We normally expect planes to fly from A to B in a relatively straight and direct fashion, but an aircraft with a very odd flight path was spotted over Pembrokeshire this week.
Some people on the ground compared the unusual pattern created by the flight path, recorded on flightradar24 website, to spaghetti or a radiator.
The Cessna 404 Titan aircraft took off from East Midlands Airport, near Leicester, at 6.30pm on Saturday before travelling 200 miles to Cardigan in just under an hour.
The light aircraft then flew circuits above Pembrokeshire until around midnight when it began its return journey.
With reduced air traffic during the coronavirus pandemic, these unusual flight paths are being spotted more often, according to the owners of the aircraft, Bluesky International Ltd.
The reason the aircraft was flying in such a strange, repetitive pattern is because it is part of a project by Natural Resources Wales (NRW) and the Welsh Government to create a high-resolution 3D map of the whole of Wales over the next two years.
The 50 flights planned for the project have to take place in winter because the trees are without leaves making the results more accurate.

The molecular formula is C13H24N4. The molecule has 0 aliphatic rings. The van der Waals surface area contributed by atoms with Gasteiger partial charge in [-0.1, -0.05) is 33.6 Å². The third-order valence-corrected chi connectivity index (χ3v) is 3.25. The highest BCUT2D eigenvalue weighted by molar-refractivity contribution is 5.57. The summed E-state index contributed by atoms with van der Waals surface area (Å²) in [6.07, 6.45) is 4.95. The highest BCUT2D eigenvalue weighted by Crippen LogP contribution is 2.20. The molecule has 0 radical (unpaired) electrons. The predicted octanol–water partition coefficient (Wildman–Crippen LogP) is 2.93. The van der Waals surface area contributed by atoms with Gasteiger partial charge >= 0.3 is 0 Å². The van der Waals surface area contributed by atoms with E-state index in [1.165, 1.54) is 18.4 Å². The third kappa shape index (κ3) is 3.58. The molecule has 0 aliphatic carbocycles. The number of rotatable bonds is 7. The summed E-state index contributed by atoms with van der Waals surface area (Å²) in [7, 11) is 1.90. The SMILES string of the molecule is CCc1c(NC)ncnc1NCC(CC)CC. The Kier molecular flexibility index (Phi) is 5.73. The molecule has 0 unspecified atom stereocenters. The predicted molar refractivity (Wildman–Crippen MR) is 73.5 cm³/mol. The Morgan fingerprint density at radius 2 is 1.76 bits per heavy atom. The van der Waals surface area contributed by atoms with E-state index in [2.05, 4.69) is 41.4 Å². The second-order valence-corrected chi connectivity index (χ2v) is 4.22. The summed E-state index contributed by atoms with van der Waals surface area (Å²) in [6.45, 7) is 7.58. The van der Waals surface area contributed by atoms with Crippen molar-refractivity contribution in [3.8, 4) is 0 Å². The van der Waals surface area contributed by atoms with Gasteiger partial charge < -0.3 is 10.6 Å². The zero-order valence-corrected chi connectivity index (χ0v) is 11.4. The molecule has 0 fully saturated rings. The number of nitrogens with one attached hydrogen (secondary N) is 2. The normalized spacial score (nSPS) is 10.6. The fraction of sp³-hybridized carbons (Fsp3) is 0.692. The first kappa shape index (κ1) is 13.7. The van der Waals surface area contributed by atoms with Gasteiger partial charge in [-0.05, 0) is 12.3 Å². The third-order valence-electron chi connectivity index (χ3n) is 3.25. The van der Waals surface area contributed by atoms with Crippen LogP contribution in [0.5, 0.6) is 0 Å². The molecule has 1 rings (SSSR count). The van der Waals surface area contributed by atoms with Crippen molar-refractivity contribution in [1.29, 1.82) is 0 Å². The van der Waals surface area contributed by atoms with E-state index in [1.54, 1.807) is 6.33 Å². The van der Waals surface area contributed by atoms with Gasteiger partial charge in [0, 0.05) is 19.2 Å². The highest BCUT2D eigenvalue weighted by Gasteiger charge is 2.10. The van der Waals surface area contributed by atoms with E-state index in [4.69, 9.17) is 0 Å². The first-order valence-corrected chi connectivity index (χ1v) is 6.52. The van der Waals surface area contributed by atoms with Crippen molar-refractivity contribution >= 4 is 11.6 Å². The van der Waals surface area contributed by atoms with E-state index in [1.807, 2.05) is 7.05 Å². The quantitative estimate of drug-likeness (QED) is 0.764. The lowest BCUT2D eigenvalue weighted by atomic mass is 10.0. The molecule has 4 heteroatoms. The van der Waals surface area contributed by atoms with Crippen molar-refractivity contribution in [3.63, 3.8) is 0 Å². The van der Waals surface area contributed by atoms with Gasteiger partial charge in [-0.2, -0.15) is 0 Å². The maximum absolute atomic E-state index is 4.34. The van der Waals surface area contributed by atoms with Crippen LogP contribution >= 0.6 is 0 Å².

Blueskey International Ltd is the UK’s largest aerial survey company and captures images using Light Detecting and Ranging (LiDAR) to create three-dimensional renderings.
The images will “capture every nook and cranny of the Welsh landscape,” according to NRW.
The 3-D map will be used to manage flood risk, conserve habitats and biodiversity, manage natural resources and land use, develop infrastructure, monitor pollution, and respond to climate change.
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Paul Isaac, Project Manager for NRW, said: “Historically, LiDAR data has been gathered over Wales at various points in time from the 1990s onwards
“The datasets were collected for different reasons, which means a patchwork of data exists which is inconsistent in terms of technology, coverage and resolution.
“Many of the high altitude, mountainous areas have not been captured at all, with key habitats and ecosystems remaining unmapped.
“Once completed we will have a fantastic resource for planners, landowners, conservationists, foresters, developers, engineers, teachers, academics and many others”.